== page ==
The influence of traumatic experience on a child’s identity development in Emma Donoghue’s Room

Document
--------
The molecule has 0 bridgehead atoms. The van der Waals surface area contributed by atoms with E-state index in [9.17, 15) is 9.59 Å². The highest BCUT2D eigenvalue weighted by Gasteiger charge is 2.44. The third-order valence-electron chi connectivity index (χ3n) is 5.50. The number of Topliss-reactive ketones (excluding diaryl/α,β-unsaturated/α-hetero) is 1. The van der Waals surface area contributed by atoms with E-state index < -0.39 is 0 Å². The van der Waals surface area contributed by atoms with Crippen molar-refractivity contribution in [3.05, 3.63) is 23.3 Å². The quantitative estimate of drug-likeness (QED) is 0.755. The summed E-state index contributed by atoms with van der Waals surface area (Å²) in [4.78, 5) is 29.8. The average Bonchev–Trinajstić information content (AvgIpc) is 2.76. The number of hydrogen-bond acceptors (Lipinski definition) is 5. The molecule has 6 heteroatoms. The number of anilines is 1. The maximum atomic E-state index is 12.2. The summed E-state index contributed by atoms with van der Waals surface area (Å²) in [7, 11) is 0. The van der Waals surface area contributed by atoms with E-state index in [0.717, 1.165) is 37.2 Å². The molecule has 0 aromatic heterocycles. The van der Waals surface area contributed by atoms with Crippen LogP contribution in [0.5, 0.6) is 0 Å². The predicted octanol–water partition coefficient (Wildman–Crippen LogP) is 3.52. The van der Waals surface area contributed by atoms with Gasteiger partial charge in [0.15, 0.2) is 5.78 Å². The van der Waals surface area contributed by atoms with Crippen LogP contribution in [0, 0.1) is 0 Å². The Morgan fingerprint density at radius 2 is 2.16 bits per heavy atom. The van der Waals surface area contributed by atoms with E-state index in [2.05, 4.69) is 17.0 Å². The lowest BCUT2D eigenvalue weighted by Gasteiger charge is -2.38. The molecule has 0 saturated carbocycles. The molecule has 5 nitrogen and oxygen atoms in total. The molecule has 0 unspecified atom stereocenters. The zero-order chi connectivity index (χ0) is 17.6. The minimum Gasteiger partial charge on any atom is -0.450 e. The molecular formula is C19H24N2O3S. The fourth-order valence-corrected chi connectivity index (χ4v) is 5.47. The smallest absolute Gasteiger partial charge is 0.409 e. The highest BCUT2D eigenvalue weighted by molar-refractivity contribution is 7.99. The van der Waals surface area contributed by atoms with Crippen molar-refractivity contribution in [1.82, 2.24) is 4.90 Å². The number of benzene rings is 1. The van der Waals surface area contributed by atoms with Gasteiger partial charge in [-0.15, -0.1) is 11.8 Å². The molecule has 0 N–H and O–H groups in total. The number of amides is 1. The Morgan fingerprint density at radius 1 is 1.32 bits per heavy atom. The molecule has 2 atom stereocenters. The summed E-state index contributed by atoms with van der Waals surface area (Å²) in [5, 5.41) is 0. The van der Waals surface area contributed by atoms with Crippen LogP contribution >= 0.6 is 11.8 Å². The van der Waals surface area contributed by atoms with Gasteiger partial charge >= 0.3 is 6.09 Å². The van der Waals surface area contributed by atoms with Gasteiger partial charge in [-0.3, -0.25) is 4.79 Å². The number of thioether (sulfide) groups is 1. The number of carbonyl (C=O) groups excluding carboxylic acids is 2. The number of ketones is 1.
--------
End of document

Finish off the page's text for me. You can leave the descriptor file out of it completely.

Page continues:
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Emma Donoghue’s Room deals with the problems associated with children’s identity and development, as well as considerable life changes after living in captivity. The aim of this research is to find out how Jack, who has lived his entire life in a small shed, can cope in a new society larger than the one he has ever known and how his behaviour changes due to potential trauma. Jack has always imagined life outside of Room but only seen it through television and even then he never believed it had been real. The thesis is divided into four parts: an introduction, a literature review, an empirical study and a conclusion. The introduction of the study consists of a comparison of the novel and the contemporary works alike, as well as the peculiarities of Jack, the main protagonist of Room. The aim of the literature review is to give an overview of the studies written prior to this, with an emphasis on the trauma theoretical approach to the novel and contemporary literature. Additionally, a short overview of the subcategories of identity will be given, which will be discussed in detail in this thesis. The empirical part of the thesis is divided into two subchapters. The first subchapter of the empirical study will present the phases of development in the narrator of the story while living in captivity and preparations for an escape. The second subchapter will mainly focus on life after the escape and hardships that can occur in the newly found social life. Whether or not the protagonist will have immediate trauma after escape will be discussed, as well as whether there is potential for it to develop in later life. The conclusion will summarize the main findings of the study.